With the Minnesota fishing opener upon us, you can help protect your favorite lake from aquatic invasive species (AIS).
While boating, you simply have to follow three simple steps: Clean, Drain, Dry.
Before leaving a lake, boaters should clean all visible plants and other debris from all equipment; drain any water from the craft and keep drain plugs out; and wipe everything dry.
Disposing of unwanted bait also helps prevent the spread of AIS.
You can also help prevent the spread of AIS by becoming an early detector.
By joining the Minnehaha Creek Watershed District’s (MCWD) team of volunteers in keeping an eye out for new AIS, you can help catch any new infestation early and improve the chances for successful management.
You will be provided with the tools and the know-how to identify what’s invasive and what’s native and you report your findings back to MCWD.
“While we work on long-term solutions to managing invasive species in our water, it is critical we all do what we can to keep them at bay,” said Eric Fieldseth, MCWD’s AIS Program Manager. “It’s a lot cheaper and easier to keep an invasive species out of a lake than it is to remove a species once it becomes established.”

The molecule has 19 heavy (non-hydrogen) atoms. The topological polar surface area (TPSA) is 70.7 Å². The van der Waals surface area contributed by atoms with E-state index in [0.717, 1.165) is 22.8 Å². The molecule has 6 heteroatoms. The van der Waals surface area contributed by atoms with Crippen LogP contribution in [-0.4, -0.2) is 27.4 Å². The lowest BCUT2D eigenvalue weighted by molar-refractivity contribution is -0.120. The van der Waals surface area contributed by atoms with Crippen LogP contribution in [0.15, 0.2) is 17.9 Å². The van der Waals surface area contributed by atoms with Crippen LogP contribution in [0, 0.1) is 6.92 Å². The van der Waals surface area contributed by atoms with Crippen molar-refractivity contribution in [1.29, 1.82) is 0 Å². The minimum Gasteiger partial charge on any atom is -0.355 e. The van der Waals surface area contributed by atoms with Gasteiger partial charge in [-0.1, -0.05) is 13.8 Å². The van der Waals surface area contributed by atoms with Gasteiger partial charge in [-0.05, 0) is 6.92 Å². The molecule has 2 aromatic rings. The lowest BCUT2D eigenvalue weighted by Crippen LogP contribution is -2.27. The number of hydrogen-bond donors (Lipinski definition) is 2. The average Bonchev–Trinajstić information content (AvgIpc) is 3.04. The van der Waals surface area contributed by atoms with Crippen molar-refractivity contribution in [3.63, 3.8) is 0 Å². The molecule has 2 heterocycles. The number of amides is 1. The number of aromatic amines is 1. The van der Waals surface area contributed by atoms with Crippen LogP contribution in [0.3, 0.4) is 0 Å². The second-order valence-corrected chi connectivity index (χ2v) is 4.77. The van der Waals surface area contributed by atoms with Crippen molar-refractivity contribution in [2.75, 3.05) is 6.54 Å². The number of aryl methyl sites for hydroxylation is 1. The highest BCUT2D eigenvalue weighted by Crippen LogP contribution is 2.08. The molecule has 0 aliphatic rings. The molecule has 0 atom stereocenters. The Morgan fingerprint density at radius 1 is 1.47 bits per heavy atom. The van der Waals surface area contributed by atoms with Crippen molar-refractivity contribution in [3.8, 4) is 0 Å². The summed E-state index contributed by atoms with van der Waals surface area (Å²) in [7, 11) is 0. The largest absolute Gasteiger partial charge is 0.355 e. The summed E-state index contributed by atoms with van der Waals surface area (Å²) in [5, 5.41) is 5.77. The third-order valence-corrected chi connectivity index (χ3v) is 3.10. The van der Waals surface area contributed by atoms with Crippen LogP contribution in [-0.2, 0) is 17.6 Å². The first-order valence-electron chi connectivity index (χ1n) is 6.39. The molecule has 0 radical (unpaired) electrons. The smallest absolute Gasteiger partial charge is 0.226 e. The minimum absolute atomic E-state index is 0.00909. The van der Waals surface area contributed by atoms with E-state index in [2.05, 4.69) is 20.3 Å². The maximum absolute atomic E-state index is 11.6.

The MCWD supports their partner’s AIS prevention programs, which have watercraft inspectors at most lakes across the District.
The MCWD is also supporting valuable research projects to help find the best ways to manage invasive species that are already here.
These efforts include working with a team of researchers from the University of Minnesota’s AIS Research Center to continue a study on treatment options of zebra mussel larvae; the research will take place in Lake Minnetonka.
The MCWD also is developing a carp management plan following a three-year assessment of common carp in the Six Mile-Halsted Bay Subwatershed, the headwaters of Lake Minnetonka.
To learn more about the MCWD’s AIS prevention and management activities and to sign up for MCWD’s AIS Early Detector program, visit minnehahacreek.org/AIS.